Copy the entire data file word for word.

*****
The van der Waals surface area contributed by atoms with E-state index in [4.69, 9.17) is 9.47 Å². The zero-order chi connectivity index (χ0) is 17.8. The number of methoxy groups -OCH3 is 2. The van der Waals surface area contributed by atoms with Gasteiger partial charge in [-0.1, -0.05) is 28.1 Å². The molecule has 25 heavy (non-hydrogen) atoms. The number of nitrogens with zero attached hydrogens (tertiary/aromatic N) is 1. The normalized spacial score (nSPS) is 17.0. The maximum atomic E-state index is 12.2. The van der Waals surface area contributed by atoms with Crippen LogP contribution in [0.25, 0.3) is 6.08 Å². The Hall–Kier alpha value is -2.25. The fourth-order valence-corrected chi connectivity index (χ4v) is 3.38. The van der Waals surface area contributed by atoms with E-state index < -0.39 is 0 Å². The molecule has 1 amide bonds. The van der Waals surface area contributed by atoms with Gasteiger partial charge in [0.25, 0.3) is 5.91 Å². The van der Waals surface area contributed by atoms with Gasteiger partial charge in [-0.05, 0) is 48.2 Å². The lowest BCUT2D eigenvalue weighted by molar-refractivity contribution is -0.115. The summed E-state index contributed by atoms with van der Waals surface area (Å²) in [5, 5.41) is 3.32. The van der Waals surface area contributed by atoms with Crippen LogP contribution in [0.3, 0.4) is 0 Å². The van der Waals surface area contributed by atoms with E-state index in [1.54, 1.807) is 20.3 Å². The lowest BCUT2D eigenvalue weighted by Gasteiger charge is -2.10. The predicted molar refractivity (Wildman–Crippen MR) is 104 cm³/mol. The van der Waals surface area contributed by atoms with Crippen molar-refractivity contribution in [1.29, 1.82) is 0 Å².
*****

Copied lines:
The van der Waals surface area contributed by atoms with E-state index in [4.69, 9.17) is 9.47 Å². The zero-order chi connectivity index (χ0) is 17.8. The number of methoxy groups -OCH3 is 2. The van der Waals surface area contributed by atoms with Gasteiger partial charge in [-0.1, -0.05) is 28.1 Å². The molecule has 25 heavy (non-hydrogen) atoms. The number of nitrogens with zero attached hydrogens (tertiary/aromatic N) is 1. The normalized spacial score (nSPS) is 17.0. The maximum atomic E-state index is 12.2. The van der Waals surface area contributed by atoms with Crippen LogP contribution in [0.25, 0.3) is 6.08 Å². The Hall–Kier alpha value is -2.25. The fourth-order valence-corrected chi connectivity index (χ4v) is 3.38. The van der Waals surface area contributed by atoms with E-state index < -0.39 is 0 Å². The molecule has 1 amide bonds. The van der Waals surface area contributed by atoms with Gasteiger partial charge in [0.25, 0.3) is 5.91 Å². The van der Waals surface area contributed by atoms with Gasteiger partial charge in [-0.05, 0) is 48.2 Å². The lowest BCUT2D eigenvalue weighted by molar-refractivity contribution is -0.115. The summed E-state index contributed by atoms with van der Waals surface area (Å²) in [5, 5.41) is 3.32. The van der Waals surface area contributed by atoms with Crippen LogP contribution in [0.3, 0.4) is 0 Å². The van der Waals surface area contributed by atoms with E-state index in [1.54, 1.807) is 20.3 Å². The lowest BCUT2D eigenvalue weighted by Gasteiger charge is -2.10. The predicted molar refractivity (Wildman–Crippen MR) is 104 cm³/mol. The van der Waals surface area contributed by atoms with Crippen molar-refractivity contribution in [1.29, 1.82) is 0 Å².